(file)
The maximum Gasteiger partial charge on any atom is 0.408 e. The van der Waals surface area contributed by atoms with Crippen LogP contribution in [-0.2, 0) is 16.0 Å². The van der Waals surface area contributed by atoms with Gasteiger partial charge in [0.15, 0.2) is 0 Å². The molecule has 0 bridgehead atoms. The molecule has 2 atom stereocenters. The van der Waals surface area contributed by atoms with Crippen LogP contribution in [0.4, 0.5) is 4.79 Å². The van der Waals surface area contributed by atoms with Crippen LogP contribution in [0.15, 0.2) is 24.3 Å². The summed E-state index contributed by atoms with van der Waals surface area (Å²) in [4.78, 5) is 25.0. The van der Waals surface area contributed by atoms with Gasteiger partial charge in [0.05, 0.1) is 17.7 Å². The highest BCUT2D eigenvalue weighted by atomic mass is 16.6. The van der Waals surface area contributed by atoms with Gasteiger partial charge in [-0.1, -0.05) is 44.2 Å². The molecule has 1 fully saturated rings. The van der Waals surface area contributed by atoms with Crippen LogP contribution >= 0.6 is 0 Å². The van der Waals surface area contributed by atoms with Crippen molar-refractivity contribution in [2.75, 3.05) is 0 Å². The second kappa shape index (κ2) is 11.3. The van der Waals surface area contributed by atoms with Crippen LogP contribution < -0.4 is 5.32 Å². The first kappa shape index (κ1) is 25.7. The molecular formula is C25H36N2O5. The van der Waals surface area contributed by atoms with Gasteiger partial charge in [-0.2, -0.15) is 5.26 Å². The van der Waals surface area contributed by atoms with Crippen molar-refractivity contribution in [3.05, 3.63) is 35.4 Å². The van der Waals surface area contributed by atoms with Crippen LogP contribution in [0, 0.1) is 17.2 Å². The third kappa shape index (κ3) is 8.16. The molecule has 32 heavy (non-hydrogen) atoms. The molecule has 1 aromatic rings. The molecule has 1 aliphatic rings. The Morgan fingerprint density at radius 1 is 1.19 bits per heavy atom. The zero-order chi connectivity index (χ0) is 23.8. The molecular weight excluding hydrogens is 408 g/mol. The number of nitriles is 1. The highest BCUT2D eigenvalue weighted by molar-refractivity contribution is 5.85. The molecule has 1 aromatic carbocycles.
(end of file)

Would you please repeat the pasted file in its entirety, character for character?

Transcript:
The maximum Gasteiger partial charge on any atom is 0.408 e. The van der Waals surface area contributed by atoms with Crippen LogP contribution in [-0.2, 0) is 16.0 Å². The van der Waals surface area contributed by atoms with Gasteiger partial charge in [0.15, 0.2) is 0 Å². The molecule has 0 bridgehead atoms. The molecule has 2 atom stereocenters. The van der Waals surface area contributed by atoms with Crippen LogP contribution in [0.4, 0.5) is 4.79 Å². The van der Waals surface area contributed by atoms with Crippen LogP contribution in [0.15, 0.2) is 24.3 Å². The summed E-state index contributed by atoms with van der Waals surface area (Å²) in [4.78, 5) is 25.0. The van der Waals surface area contributed by atoms with Gasteiger partial charge in [0.05, 0.1) is 17.7 Å². The highest BCUT2D eigenvalue weighted by atomic mass is 16.6. The van der Waals surface area contributed by atoms with Gasteiger partial charge in [-0.1, -0.05) is 44.2 Å². The molecule has 1 fully saturated rings. The van der Waals surface area contributed by atoms with Crippen LogP contribution >= 0.6 is 0 Å². The van der Waals surface area contributed by atoms with Crippen molar-refractivity contribution in [2.75, 3.05) is 0 Å². The second kappa shape index (κ2) is 11.3. The van der Waals surface area contributed by atoms with Crippen LogP contribution < -0.4 is 5.32 Å². The first kappa shape index (κ1) is 25.7. The molecular formula is C25H36N2O5. The van der Waals surface area contributed by atoms with Gasteiger partial charge in [-0.2, -0.15) is 5.26 Å². The van der Waals surface area contributed by atoms with Crippen molar-refractivity contribution in [3.05, 3.63) is 35.4 Å². The van der Waals surface area contributed by atoms with Crippen LogP contribution in [0, 0.1) is 17.2 Å². The third kappa shape index (κ3) is 8.16. The molecule has 32 heavy (non-hydrogen) atoms. The molecule has 1 aromatic rings. The molecule has 1 aliphatic rings. The Morgan fingerprint density at radius 1 is 1.19 bits per heavy atom. The zero-order chi connectivity index (χ0) is 23.8. The molecular weight excluding hydrogens is 408 g/mol. The number of nitriles is 1. The highest BCUT2D eigenvalue weighted by molar-refractivity contribution is 5.85. The molecule has 1 aromatic carbocycles.